Who HASN'T been tempted by all the good treats hiding in back of your pantry? I for one am guilty of the "it's been a long day I need some chocolate and a cocktail" excuse. Today, we talk about the psychology behind cravings and how to kick yours to the curb, the right way! Like what you hear? Help us out by writing a review on iTunes!
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Welcome back everyone, I am your host and registered dietitian, Vanessa Jane. After our last couple of episodes surrounding diet culture and the psychological toll chronic dieting could take on your mental health, I thought today would be a great time to discuss the inherently close connection between psychology and nutrition. So much of what we talk about in terms of nutrition actually concerns psychology. A very frequently asked question I get is how to deal with impulse control. Before we talk about that, let’s talk about what cues impulse… cravings.
A craving is defined as a powerful desire… our cravings drive us. Whether for love, money, power, fame, or something as simple as chocolate. Cravings for vegetables and healthier snacks are rare, but if you have them, I salute you. When we have cravings for foods that are high in sugar, fats, salts, and carbs it triggers the release of natural opioids, which give us a sense of pleasure. In fact, areas of the brain associated with drug cravings light up when people crave a specific food. Furthermore, blocking opiate receptors in the brain cuts cravings for fat and sugar. As we talked about In our previous episode “let’s talk diet culture”, hormones play a role in cravings too. Ghrelin, which is the hunger hormone, naturally goes up and down before and after a meal. Ghrelin plays a role in our natural preference for sugar as well as our likelihood for giving into cravings for comfort foods. In a 2015 study, researchers found that ghrelin increased after a high calorie meal full of sugar and fat, but decreased after a healthier meal with complex carbohydrates and protein. This suggests, what researchers call, hedonic food consumption, which is what’s happening when your chocolate croissant from Starbucks tastes suspiciously like a pastry sprinkled with crack. In a hormonal double whammy, eating for pleasure also went along with decreased levels of the hormone that influences satiety. This is definitely not helpful in today’s day and age when most of us work across the street from a restaurant or bakery shop. There’s a great food marketplace across the street from my office, and I have to force myself everyday not to go over there to grab a guava and cheese empanada.
A craving is completely different from a binge. A binge feels like you are out of control, and is usually driven by stress, and is often, but not always categorized as using food to fill an emotional void. Today we are focusing on the more common impulse of cravings. There are 4 main culprits of cravings, and I’ll give you some quick tips on how to deal with them.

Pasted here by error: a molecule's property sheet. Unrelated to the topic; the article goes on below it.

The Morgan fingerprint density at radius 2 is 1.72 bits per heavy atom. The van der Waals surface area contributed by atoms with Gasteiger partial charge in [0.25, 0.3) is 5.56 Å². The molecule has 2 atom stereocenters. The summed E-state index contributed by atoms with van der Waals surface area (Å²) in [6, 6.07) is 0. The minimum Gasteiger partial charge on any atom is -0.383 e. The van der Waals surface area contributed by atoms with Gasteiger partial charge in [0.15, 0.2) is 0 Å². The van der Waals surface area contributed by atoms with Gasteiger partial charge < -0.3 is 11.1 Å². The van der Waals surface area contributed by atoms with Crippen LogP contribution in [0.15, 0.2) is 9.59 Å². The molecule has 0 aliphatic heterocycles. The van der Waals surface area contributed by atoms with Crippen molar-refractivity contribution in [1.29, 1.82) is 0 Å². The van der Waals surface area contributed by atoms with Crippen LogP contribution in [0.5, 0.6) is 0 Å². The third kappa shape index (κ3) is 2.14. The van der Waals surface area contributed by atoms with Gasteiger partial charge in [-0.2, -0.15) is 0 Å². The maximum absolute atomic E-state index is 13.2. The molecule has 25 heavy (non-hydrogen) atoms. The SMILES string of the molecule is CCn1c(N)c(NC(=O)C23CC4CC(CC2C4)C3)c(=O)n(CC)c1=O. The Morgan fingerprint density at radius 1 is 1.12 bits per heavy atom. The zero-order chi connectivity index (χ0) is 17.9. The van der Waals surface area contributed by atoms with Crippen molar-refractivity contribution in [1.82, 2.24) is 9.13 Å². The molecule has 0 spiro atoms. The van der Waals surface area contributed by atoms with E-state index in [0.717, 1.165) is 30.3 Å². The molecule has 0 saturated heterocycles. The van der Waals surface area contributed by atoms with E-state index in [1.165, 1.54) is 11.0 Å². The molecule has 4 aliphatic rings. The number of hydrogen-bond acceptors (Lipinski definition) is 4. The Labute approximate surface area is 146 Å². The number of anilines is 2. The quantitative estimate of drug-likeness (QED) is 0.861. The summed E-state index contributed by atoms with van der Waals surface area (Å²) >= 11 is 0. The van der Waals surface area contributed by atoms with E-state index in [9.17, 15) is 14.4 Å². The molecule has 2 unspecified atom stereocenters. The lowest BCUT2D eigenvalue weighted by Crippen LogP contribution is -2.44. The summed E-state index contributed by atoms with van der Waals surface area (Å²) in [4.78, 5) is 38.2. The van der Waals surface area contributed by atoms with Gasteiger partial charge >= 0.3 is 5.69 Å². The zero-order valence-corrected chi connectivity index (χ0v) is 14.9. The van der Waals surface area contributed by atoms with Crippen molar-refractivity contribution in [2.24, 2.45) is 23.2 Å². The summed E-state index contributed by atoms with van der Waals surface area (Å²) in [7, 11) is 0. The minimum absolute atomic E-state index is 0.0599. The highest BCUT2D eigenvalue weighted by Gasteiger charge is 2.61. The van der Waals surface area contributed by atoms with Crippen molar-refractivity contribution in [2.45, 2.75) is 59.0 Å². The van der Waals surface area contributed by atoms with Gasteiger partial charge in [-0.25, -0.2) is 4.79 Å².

Craving culprit #1: emotional eating. Which is also called stress eating. If you’re craving a cookie but eat a carrot, chances are you’re just going to eat the cookie in a few minutes… plus a few extra. Deal with that craving and emotion right then and there, and you’ll thank yourself in the long run. So instead of eating that carrot, have the cookie. Savor it. Then move on.
Craving culprit #2: Boredom. Boredom eating is usually sparked by restrictive dieting or monotone dieting, where you are eating the same foods day in and day out. I see this type of craving arise from my strict dieting or bodybuilding clients. This type of eating usually lights a fire under your cravings due to the lack of variety in foods on a daily basis. To help this, try switching up the monotony. Cycle your veggies, try different carbohydrate options, and mix up your protein choices. This will help kill the boredom cravings.
Craving culprit #3: Deprivation: Snowballing off of the last statement, dieters often cut out “bad foods”, however, disallowing certain foods works about as well as suppressing your feelings for years and years… it doesn’t. Because you have to remember what you’re not supposed to think about or what you’re not supposed to eat, it’s always going to be on your mind. Eat what you like in sensible amounts before the cravings start to build up.
Craving culprit #4: Plain ol’ hunger. If it’s been more than a few hours since you ate, it might not be a craving per say, but simply hunger. The difference is hunger is satisfied by any kind of food, whereas a craving is only satisfied by one food. So if everything behind the deli case at Whole Foods looks good, you’re probably just hungry. Also cravings are like storms, they fizzle and pass. Let the craving sit for a while and if it passes, you know it was just a craving.
The majority of the time we view cravings as emergencies. So instead of getting swept up into the “I need it now” mindset, tell yourself you can have that craving in 30 minutes… chances are when that 30 minutes passes you will have forgotten all about it. If not, then go ahead and treat yourself but do it sparingly. Remember, don’t ignore your body’s signals. We don’t want this to turn into a snowball effect, and before you know it, you’ve gone through the whole box of chips a’hoy. Hey… it’s happened to the best of us.
That’s all for me today, if you’d like to hear previous episodes, read some great articles, or have questions regarding todays episode, go ahead and follow the links in this episode description, or the link in the Bites Radio show details. We’ll see you back here on Monday!